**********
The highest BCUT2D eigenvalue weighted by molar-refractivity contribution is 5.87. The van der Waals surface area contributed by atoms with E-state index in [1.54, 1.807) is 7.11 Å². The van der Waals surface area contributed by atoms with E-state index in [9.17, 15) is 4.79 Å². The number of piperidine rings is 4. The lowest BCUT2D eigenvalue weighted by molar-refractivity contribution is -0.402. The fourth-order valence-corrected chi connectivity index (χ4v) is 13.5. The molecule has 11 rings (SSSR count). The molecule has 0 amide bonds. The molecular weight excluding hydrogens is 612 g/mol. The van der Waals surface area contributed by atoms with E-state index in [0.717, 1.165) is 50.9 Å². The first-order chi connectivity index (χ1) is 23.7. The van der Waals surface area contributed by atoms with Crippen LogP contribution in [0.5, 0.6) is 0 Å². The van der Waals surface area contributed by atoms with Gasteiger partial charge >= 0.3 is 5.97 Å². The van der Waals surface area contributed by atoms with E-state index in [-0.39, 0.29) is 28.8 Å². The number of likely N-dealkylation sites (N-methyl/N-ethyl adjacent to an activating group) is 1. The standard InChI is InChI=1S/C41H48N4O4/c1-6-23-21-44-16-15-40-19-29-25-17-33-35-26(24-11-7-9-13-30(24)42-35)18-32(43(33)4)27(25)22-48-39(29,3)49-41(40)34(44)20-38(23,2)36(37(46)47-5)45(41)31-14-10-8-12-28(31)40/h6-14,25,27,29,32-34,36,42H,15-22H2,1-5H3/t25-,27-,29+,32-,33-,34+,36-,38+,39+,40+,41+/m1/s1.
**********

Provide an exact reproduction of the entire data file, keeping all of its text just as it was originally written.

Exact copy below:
The highest BCUT2D eigenvalue weighted by molar-refractivity contribution is 5.87. The van der Waals surface area contributed by atoms with E-state index in [1.54, 1.807) is 7.11 Å². The van der Waals surface area contributed by atoms with E-state index in [9.17, 15) is 4.79 Å². The number of piperidine rings is 4. The lowest BCUT2D eigenvalue weighted by molar-refractivity contribution is -0.402. The fourth-order valence-corrected chi connectivity index (χ4v) is 13.5. The molecule has 11 rings (SSSR count). The molecule has 0 amide bonds. The molecular weight excluding hydrogens is 612 g/mol. The van der Waals surface area contributed by atoms with E-state index in [0.717, 1.165) is 50.9 Å². The first-order chi connectivity index (χ1) is 23.7. The van der Waals surface area contributed by atoms with Crippen LogP contribution in [0.5, 0.6) is 0 Å². The van der Waals surface area contributed by atoms with Gasteiger partial charge >= 0.3 is 5.97 Å². The van der Waals surface area contributed by atoms with E-state index in [-0.39, 0.29) is 28.8 Å². The number of likely N-dealkylation sites (N-methyl/N-ethyl adjacent to an activating group) is 1. The standard InChI is InChI=1S/C41H48N4O4/c1-6-23-21-44-16-15-40-19-29-25-17-33-35-26(24-11-7-9-13-30(24)42-35)18-32(43(33)4)27(25)22-48-39(29,3)49-41(40)34(44)20-38(23,2)36(37(46)47-5)45(41)31-14-10-8-12-28(31)40/h6-14,25,27,29,32-34,36,42H,15-22H2,1-5H3/t25-,27-,29+,32-,33-,34+,36-,38+,39+,40+,41+/m1/s1.